By Becky Drootin
How can we bridge the gap between public health workers and the general public to get people engaged and interested in health issues? This is the question Mark Burns asked himself that eventually led him to write his recently published guide, “Health Improvement: At Full Volume, Using Lyrics from Pop’s Back Catalogue To Engage ‘Harder to Reach’ Groups Around Health and Well-Being Issues.” Similar to the work done at HHPH that incorporates health messages into music, Mark finds positive health messages that already exist in popular music, re-contextualizing them to promote health to the public.
The guide is incredibly extensive, offering 300 pages full of ways to get people engaged in health topics through music. He discusses theories behind making use of lyrics as well as numerous ways in which it can be done. He also includes many songs by a wide array of artists such as The Beatles, Madonna, James Brown, Prince, Miley Cyrus and more. He has even created a Spotify account that includes playlists of the music discussed. Burns has determined that a lot of the songs we hear on the radio every day can be used to promote messages of well-being. While he discusses using music to promote messages about sexuality, relationships, smoking, drug use, healthy eating, exercise and self-esteem, his guide makes it simple to educate on any health topic.
For Mark, the music came first. Over 20 years ago, he wondered if lyrics about relationships and love were shaping the thoughts and feelings he had on his own experiences. “Were they giving me unrealistic expectations or making me feel incomplete without a partner? I decided to stop listening to them for a while at least.” Of course, Mark still wanted to listen to music so he began collecting songs that were about self-esteem, assertiveness, and other topics besides love. He filled the pages of the guide with songs that he had been listening to for years.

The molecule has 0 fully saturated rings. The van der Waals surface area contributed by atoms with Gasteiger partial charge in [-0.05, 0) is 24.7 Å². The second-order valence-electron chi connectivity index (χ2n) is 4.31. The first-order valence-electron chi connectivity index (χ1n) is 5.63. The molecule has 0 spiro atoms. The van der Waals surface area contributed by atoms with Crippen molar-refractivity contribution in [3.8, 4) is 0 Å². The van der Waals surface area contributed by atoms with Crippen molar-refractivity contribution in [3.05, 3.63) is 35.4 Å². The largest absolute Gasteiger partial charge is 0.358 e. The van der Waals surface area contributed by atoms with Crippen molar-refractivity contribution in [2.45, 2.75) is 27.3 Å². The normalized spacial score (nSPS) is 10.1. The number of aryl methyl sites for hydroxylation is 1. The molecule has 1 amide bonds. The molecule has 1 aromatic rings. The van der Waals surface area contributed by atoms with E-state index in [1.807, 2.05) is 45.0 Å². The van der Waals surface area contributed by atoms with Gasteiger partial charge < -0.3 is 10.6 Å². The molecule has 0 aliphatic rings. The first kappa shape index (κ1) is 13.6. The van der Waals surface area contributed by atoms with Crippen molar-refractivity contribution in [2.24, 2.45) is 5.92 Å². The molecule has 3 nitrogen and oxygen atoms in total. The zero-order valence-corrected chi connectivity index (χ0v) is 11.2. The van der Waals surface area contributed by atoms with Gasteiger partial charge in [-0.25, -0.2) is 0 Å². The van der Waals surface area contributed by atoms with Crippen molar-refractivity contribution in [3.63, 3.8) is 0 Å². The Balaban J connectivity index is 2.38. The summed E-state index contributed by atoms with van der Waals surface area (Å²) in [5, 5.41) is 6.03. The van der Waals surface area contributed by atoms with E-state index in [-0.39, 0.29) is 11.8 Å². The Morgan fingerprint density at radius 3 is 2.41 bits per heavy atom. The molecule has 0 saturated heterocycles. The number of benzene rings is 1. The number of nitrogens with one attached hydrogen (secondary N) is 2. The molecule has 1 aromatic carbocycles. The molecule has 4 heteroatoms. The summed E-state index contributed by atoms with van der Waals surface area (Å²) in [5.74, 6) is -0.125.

In 2007, he wrote a 180-page guide on using a variety of forms of popular culture as a tool to further health education titled, “Sex and Drugs and Rock and Health: How Music and Popular Culture Can Reduce Health Inequalities.” When he was discussing the guide at a university, a question about the music portion inspired him to write a couple more pages on his train ride home. Two and a half years later, he had over 300 pages on the subject.
Burns has had a long career in public health. This is not his first endeavor to make public health messages more relatable for the general public. He previously has done projects that used soccer and comics to do so. Mark is looking to engage people “who aren’t and who don’t see the need, are embarrassed or simply don’t know what they don’t know.” He says, “I think pop music and other forms of popular culture could be the bridge that could attract and educate people.”
Mark created the guide to give tangible form to his ideas and make them easy to share with others. He hopes to find funding and work with other organizations in the future to try out the ideas he has written about, especially the ones that deal with emotional and relationship health. If you have questions of your own for Mark you can contact him at firstname.lastname@example.org